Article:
Friday, May 4, 2012

Why It is Awesome That Your Taste in Men Is Different from Your Friends'

My girl friends and I rarely have the same taste in men. Sure, we occasionally gush over the same celebrities (e.g. Hugh Jackman) but we hardly ever find a non-celebrity guy hot at the same time and we don’t simultaneously get attracted to him. 

One might be too  confident/not confident enough, nice/too nice, tall/short or slim/well-built,….etc. for the other. And this is great news for our friendships!

I do believe that good friends come before a boyfriend, especially if he is not the one. And let’s face it- “The One” won’t have problems with your friends, so let’s go with “good friends, male or female, come before boyfriends”.

Michael Trevino - Tyler from Vampire Diaries. 

Ian Somerhalder - Damon from The Vampire Diaries. Image via

I might be one of the few fans of the series that thinks Tyler is hotter than Damon. But I have always found good boys hotter than the bad, and with the exception of season 1, Tyler has been a pretty impressive guy, and given my soft spot for Jonathan Rhys Meyers (who Michael Trevino reminds me of), it is no wonder I prefer one over the other. But hey - it is exactly the point- difference in tastes, whatever the reasons.

You might think that even though you are attracted to the same guy, your friendship is strong enough to survive, whether the guy of interest chooses one of you or not. But even though your friendship might come out of this situation unscratched, your ego might not. You might find yourself thinking “what does she have that I don’t?” or “She must be better/prettier/sexier/more interesting/more exciting….than me.”

As much as we appreciate the good/awesome/attractive qualities of our friends, we don’t exactly want to get a comparative evaluation- and of course this is if he picks your friend. 
Your friend might experience the same insecurities as you if the situation is reversed,  and even for the most non-jealous types (and I’m one of them – envying a woman for hooking up with the celebrity of your dreams (e.g. Josh Holloway) doesn’t count, things could get complicated, and I am honest enough to admit it. Well, at least to you and myself, that is.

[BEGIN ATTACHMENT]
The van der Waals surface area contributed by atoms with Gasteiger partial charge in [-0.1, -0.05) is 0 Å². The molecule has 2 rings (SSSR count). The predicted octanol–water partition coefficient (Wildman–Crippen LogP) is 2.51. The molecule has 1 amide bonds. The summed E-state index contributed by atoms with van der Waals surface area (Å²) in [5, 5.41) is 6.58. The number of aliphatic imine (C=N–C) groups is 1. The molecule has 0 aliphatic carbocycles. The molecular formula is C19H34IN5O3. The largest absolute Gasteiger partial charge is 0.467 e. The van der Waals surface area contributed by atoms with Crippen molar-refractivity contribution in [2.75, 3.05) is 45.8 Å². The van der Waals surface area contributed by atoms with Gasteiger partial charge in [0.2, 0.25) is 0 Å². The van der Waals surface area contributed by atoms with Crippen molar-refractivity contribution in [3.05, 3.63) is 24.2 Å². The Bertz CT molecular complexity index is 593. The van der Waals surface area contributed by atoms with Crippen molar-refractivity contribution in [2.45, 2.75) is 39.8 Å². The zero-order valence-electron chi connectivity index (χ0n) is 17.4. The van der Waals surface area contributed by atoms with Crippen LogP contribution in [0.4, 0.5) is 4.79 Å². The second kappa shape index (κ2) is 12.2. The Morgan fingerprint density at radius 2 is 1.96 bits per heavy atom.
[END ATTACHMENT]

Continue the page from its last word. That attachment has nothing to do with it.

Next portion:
Of course you might take the higher road and never let the guy know you are also interested, but that might not exactly make you feel better either. What if he is the one, and you let him get away? And this is real life, not a romantic comedy that I’d love. The right guy doesn’t take one look at you and realize you are “it.” And it also takes a helluva lot more than a look for you to notice the right person too. And it is OK. But realizing that you made a sacrifice, and your friend didn’t – and especially if you are the one making sacrifices and compromises more often in your friendship, the higher road might damage your friendship more than a direct competition would.

But if you have noticed, the situation where there is a subtle or a not-so-subtle competition between me and my friends is hypothetical. At least it has been hypothetical for me. Because it makes talking about guys a lot more fun. There is no risk for your ego or friendship. You can be very objective about the problems your friend is having in her relationship (or let’s say it is much easier to deem the guy a jack*** and support your friend 100%.)

However, like almost everything in life, there is a catch. When you don’t find the guy attractive/cute/nice/dateable at all, your friend might get offended and start getting extra defensive. Or she might feel discouraged and have a little less fun because you don’t see what she sees.

Now of course this situation has happened to me a lot. But hey, when this happens, I always remind to my friend that it is so much better that I get to see what she can’t, and that we won’t ever have to compete. And maybe it is a protective instinct on my end to keep our friendship as intact as ever, I try to see the good in the guy, so I can get excited when he is nice to her. Nobody enjoys a friend who keeps complaining about her relationship. But it also means I get to see what’s wrong with the guy even when he seems good in theory, or when she seems unreasonably smitten.

This works before they get together as well. Because hey, this is not The Vampire Diaries, and you are not Elena (i.e. Matt, Stefan, Damon- and on occasion, I suspect even Elijah.) Not every guy you have ever been interested in becomes smitten by you. 

Sometimes your crush is unreciprocated.  When this happens, it is so much easier to come to the rescue and help your friend get over her crush, or at least tone it down because you know why the guy is wrong for her or why he lacks so many things.

For instance, one of my best friends had a crush on this guy. I’ll admit, if I consider his looks objectively, he is good-looking. But knowing he was arrogant and overly confident, I didn’t even notice he could be considered attractive until my friend forced me to really look at him. But when I did, there was no attraction on my side, because arrogance in guys is a complete turn-off for me. And there is the thing that I like my guys taller than me. Hey, like Rachel said in Friends during a fight with Ross, size does matter. Of course she was talking about something else, but hey, the principle is the same.

So yes,  it might be less fun when your friends think your boyfriend is not at all that impressive or severely-flawed or vice versa, but it helps both sides remain objective, fully supportive and bring humor to the table when needed. 

So yes, I think that having totally different taste in men, when it comes guys in real life, is awesome. Don’t you?

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